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By Terrence Adams, Buzzworthy Blogs

Everything stopped and I woke up dirty and bloody and unsure of my own name. This was the second seizure. It was a cold December in 2010. I was living in Brooklyn and was walking around my neighborhood and then I heard it. All of it. Every song I’d ever heard all at the same time. It was so confusing and scary and insane. If the first seizure was concerning, this was my brain telling me that death was imminent. So like everyone else, I pretended that it didn’t happen and waited to move back to Ohio. Fucking idiot.

I had three more seizures that I remember in a seven-month span. I started to have panic attacks. Panic attacks are different with everyone. Mine were close to having auras before a grand mal. My wife (who was my girlfriend at the time) was terrified. Actually “terrified” is not an apt word for her state. Maybe “completely batshit” might work. Regardless, we were both completely batshit when she finally witnessed my final seizure. We went to a neurologist within a week. It took another week for my first MRI. What they saw would change everything—an apple-sized brain tumor on my right temporal lobe that could destroy my ability to speak and/or understand speech normally.

Under The Knife

Basically, my options were to do nothing or get surgery. I opted to let a team of doctors saw my skull open. They were happy to do it and I was happy to let them. I was awake during my procedure. They called it a state of “twilight” where I was numb and drugged-up but able to speak and understand my surroundings. The nurses wanted me to talk about baseball so I did. The nurses wanted me to talk about my fiancé so I did. I remember thinking that this was the reason I did hallucinogens like LSD when I was young—to prepare myself for this moment. My surgery took five hours. After, they gave me enough Dilaudid to put a meth addict in hospice.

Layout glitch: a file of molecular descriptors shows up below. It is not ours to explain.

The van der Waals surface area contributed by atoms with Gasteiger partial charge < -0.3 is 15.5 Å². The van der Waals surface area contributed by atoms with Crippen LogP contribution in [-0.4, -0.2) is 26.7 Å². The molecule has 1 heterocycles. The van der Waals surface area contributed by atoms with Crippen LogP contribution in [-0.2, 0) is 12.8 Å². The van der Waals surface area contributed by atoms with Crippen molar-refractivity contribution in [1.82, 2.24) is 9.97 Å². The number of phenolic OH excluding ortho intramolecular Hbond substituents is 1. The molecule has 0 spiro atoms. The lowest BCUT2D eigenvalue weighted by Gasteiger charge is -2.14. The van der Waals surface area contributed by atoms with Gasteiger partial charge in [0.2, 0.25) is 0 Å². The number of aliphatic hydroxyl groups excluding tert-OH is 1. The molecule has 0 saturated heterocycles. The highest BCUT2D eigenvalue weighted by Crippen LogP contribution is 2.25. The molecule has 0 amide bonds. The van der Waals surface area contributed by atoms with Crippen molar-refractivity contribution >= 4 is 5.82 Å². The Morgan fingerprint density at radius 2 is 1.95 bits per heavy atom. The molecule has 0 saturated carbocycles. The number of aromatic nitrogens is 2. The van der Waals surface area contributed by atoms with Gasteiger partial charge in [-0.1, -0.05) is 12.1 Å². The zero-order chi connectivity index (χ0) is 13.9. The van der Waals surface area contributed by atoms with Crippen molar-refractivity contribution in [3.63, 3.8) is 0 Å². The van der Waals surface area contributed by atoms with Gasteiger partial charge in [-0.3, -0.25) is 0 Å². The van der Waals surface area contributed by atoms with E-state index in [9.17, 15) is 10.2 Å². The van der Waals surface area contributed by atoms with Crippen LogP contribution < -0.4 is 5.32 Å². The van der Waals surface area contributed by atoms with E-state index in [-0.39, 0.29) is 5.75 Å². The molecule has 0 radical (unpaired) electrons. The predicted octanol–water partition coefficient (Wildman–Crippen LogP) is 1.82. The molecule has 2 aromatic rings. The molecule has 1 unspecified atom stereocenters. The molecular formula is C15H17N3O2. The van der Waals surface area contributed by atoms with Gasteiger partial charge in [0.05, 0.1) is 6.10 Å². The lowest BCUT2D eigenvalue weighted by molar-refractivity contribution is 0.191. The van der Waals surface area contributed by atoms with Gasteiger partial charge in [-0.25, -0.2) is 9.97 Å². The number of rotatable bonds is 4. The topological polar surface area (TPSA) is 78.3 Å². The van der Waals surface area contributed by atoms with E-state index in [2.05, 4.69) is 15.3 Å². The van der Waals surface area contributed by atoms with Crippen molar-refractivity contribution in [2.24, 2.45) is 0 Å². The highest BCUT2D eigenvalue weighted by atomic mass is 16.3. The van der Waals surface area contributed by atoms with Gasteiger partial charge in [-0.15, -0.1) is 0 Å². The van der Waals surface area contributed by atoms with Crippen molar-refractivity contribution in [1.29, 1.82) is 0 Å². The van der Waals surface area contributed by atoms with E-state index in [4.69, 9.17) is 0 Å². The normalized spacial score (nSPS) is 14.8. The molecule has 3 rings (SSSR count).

I was in a drug-induced daze until the second day when the pain set in. I felt like someone had left a jackhammer running in my temporal lobe. Something every recovering brain surgery patient must do before they can go home is draw a clock. This is to make sure that your noggin is not irreparably harmed. So, the first day I couldn’t draw a clock or understand what it was for. The second day I knew what a clock was for but couldn’t draw it correctly. The third day I could do both. The doctors kept me in the hospital for three days. The real problem was my inability to speak well and my constant lapses in memory.

Cause Behind My Cancer

To this day, my doctors have no idea how I got the cancer. For the most part, they believe that it had always been there and that the only reason we were able to treat it was because of the seizures. You see you don’t have to have a family history of cancer to get cancer. My tumor was most likely a catalyst of too many excess brain cells breaking bad all at once. Like a really shitty game of Jenga. So basically there was no one to blame.

And so…the long road to recovery. Between March and October of 2012, I worked with a speech therapist to get my brain up to par. But slowly my tumor (that rat bastard, that evil fuck) was coming back, which eventually forced me to do radiation and chemotherapy. I lost my hair. I lost my courage. I felt that my body was a foreign entity. My doctor told me that my work was not for naught. My last MRI was hopeful.

My doctor also told me that I should do another, more potent round of chemo just to be sure. I am currently doing this now. It’s not easy. I still have problems with my speech sometimes and it’s been two years. Actually there’s a lot of things that I’m still adjusting to. My hair is different; it’s now thinner and silver! At age 31, I need eyeglasses for the first time in my life; I’ve been smoke and drink free for the past eight months (two favorite things I can’t have anymore).

I also have to re-learn that sometimes a cold is just a cold and not a symptom of my tumor growing. I have to learn that the effects of radiation and chemo are on a long track and will mostly be with me for years. I have to have hope that my brain will adapt and that the things I used to do will come back. The fact that I’m writing is a testament of that. Actually, the fact that I’m breathing is a testament that if you work hard you can beat cancer at its own game. Cancer is not a one-night stand; it’s a marriage.

My game is far from over, but I like my chances. Because fuck cancer. It’s your first love gone insane. It’s your family dog gone rabid. It’s everything you thought about your life turning upside down and though you may first feel that nothing is what it seems, you slowly realize that you are a part of something more important than any job or menial task. You are the next convert of the New Normal.

Terrence Adams is a 31-year-old freelance writer and musician. He lives comfortably in Columbus, Ohio with his wife Morgan, his two cats Creedence and Bubs and his big baby dog Jasper.

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